Sean David

NorthShore University HealthSystem

2 active projects

Pharmacogenomics and Medical Outcomes 2

We propose a retrospective cohort study within the All of US Study of ~96,000 participants who have pharmacogenomic data to evaluate gene-x-drug interactions on hospital admissions, readmissions, adverse drug reactions (ADRs), and death over a two-year follow-up period from the…

Scientific Questions Being Studied

We propose a retrospective cohort study within the All of US Study of ~96,000 participants who have pharmacogenomic data to evaluate gene-x-drug interactions on hospital admissions, readmissions, adverse drug reactions (ADRs), and death over a two-year follow-up period from the time of genotyping. Aim 1: To identify hospital readmissions associated with inadequate drug response or toxicity and the clinical and demographic predictors of those admissions. Aim 2: To identify hospital readmissions associated with drug response or toxicity among patients discharged on medications for which there is evidence of genetic variability for outcomes. We will identify all patients taking PGx actionable medications within 30 days prior to hospital admissions. Aim 3: To use longitudinal data from over 96,000 patients to determine the contribution of specific genotypes to medication-related hospital readmissions.

Project Purpose(s)

  • Population Health
  • Ancestry

Scientific Approaches

The scientific approaches will include patients who have undergone genotyping pharmacogenomic (PGx) tests. We will evaluate gene-x-drug interactions with Clinical Pharmacogenomics Implementation Consortium (CPIC) guideline medications and risk for hospitalization and major medical outcomes. The analytic methodology will be multivariate logistic regression with primary outcome of hospital admission from the time of All of Us study entry, with independent variables (medications (CPIC or non CPIC medications), genotype for PGx polymorphisms, sociodemographic covariates (age, gender, ethnic/racial group, SES/income, zip code, other social vulnerability metrics), major medical conditions (cardiovascular disease, type 1 or type 2 diabetes, hypertension, cancer), other risk factors (including BMI, smoking/tobacco use, alcohol use). We will use similar analytic strategies as described in our recent publication in the Journal of Personalized Medicine (https://pubmed.ncbi.nlm.nih.gov/34945714/).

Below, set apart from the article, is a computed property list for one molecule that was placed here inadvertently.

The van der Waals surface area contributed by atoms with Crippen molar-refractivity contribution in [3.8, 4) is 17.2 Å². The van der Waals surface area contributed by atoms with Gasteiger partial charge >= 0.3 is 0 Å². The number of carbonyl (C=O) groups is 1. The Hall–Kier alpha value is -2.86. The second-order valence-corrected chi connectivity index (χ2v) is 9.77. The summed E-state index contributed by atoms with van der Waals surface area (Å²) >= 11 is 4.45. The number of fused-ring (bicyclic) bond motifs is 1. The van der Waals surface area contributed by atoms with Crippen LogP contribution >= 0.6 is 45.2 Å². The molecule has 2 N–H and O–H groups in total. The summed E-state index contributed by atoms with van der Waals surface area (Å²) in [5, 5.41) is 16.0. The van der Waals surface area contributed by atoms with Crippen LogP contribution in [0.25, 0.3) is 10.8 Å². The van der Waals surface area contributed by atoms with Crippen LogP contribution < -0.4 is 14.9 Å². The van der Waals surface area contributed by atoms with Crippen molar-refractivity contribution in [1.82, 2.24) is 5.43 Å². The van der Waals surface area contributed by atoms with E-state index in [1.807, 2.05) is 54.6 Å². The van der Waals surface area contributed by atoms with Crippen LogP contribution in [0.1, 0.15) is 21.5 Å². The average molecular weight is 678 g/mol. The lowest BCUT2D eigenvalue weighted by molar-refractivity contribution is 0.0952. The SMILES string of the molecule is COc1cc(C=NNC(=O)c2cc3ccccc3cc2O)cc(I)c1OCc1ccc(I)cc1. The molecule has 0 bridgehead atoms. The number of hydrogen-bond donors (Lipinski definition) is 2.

Anticipated Findings

Based on research we have conducted to date in two Chicago-based health systems (NorthShore University HealthSystem and the University of Chicago), we have formulated the hypotheses that are stated below: Hypothesis 1: We hypothesize that adverse drug reactions will be more likely to result in 90-day hospital readmissions for patients with more severe comorbidity who are taking certain culprit medications for certain conditions. Hypothesis 2: We hypothesize that drugs with actionable genotypes affecting optimal dosing or drug selection contribute to hospital readmissions. Hypothesis 3A: We hypothesize that gene-x-drug interactions will modify risk of hospital admission. Hypothesis 3B: We will explore, in preliminary fashion, the contribution of gene-x-drug interactions and high-risk medical events resulting in hospital readmission.

Demographic Categories of Interest

  • Race / Ethnicity
  • Age
  • Sex at Birth
  • Gender Identity
  • Sexual Orientation
  • Geography
  • Disability Status
  • Access to Care
  • Education Level
  • Income Level

Data Set Used

Controlled Tier

Research Team

Owner:

  • Sean David - Other, NorthShore University HealthSystem

Collaborators:

  • Mohammad Shahriar - Research Fellow, University of Chicago
  • Jennifer Zhang - Project Personnel, All of Us Program Operational Use